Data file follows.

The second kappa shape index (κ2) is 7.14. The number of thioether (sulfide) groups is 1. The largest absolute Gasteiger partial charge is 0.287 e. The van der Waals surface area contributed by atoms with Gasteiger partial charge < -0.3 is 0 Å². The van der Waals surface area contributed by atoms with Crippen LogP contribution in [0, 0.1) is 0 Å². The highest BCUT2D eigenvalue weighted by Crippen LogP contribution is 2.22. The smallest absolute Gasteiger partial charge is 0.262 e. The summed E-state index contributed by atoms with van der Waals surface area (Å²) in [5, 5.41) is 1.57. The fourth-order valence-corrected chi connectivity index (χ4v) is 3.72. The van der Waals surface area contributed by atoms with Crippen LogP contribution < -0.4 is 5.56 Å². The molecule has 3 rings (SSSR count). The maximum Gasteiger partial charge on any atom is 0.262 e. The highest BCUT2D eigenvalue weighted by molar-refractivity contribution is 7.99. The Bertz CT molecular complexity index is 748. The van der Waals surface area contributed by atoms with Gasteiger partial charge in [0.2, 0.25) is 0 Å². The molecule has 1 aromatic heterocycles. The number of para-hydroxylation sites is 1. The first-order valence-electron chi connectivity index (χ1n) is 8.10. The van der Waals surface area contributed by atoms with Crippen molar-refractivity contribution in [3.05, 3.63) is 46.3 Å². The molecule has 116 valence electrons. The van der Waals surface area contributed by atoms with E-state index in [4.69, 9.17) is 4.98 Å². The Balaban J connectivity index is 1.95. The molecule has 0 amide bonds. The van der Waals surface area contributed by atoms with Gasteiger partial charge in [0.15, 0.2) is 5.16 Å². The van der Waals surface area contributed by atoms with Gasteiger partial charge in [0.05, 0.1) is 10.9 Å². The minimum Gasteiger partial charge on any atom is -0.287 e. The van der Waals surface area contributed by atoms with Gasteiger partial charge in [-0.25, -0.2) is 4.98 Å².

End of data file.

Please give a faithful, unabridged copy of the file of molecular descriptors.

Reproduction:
The second kappa shape index (κ2) is 7.14. The number of thioether (sulfide) groups is 1. The largest absolute Gasteiger partial charge is 0.287 e. The van der Waals surface area contributed by atoms with Gasteiger partial charge < -0.3 is 0 Å². The van der Waals surface area contributed by atoms with Crippen LogP contribution in [0, 0.1) is 0 Å². The highest BCUT2D eigenvalue weighted by Crippen LogP contribution is 2.22. The smallest absolute Gasteiger partial charge is 0.262 e. The summed E-state index contributed by atoms with van der Waals surface area (Å²) in [5, 5.41) is 1.57. The fourth-order valence-corrected chi connectivity index (χ4v) is 3.72. The van der Waals surface area contributed by atoms with Crippen LogP contribution < -0.4 is 5.56 Å². The molecule has 3 rings (SSSR count). The maximum Gasteiger partial charge on any atom is 0.262 e. The highest BCUT2D eigenvalue weighted by molar-refractivity contribution is 7.99. The Bertz CT molecular complexity index is 748. The van der Waals surface area contributed by atoms with Gasteiger partial charge in [0.2, 0.25) is 0 Å². The molecule has 1 aromatic heterocycles. The number of para-hydroxylation sites is 1. The first-order valence-electron chi connectivity index (χ1n) is 8.10. The van der Waals surface area contributed by atoms with Crippen molar-refractivity contribution in [3.05, 3.63) is 46.3 Å². The molecule has 116 valence electrons. The van der Waals surface area contributed by atoms with E-state index in [4.69, 9.17) is 4.98 Å². The Balaban J connectivity index is 1.95. The molecule has 0 amide bonds. The van der Waals surface area contributed by atoms with Gasteiger partial charge in [0.15, 0.2) is 5.16 Å². The van der Waals surface area contributed by atoms with Gasteiger partial charge in [0.05, 0.1) is 10.9 Å². The minimum Gasteiger partial charge on any atom is -0.287 e. The van der Waals surface area contributed by atoms with Gasteiger partial charge in [-0.25, -0.2) is 4.98 Å².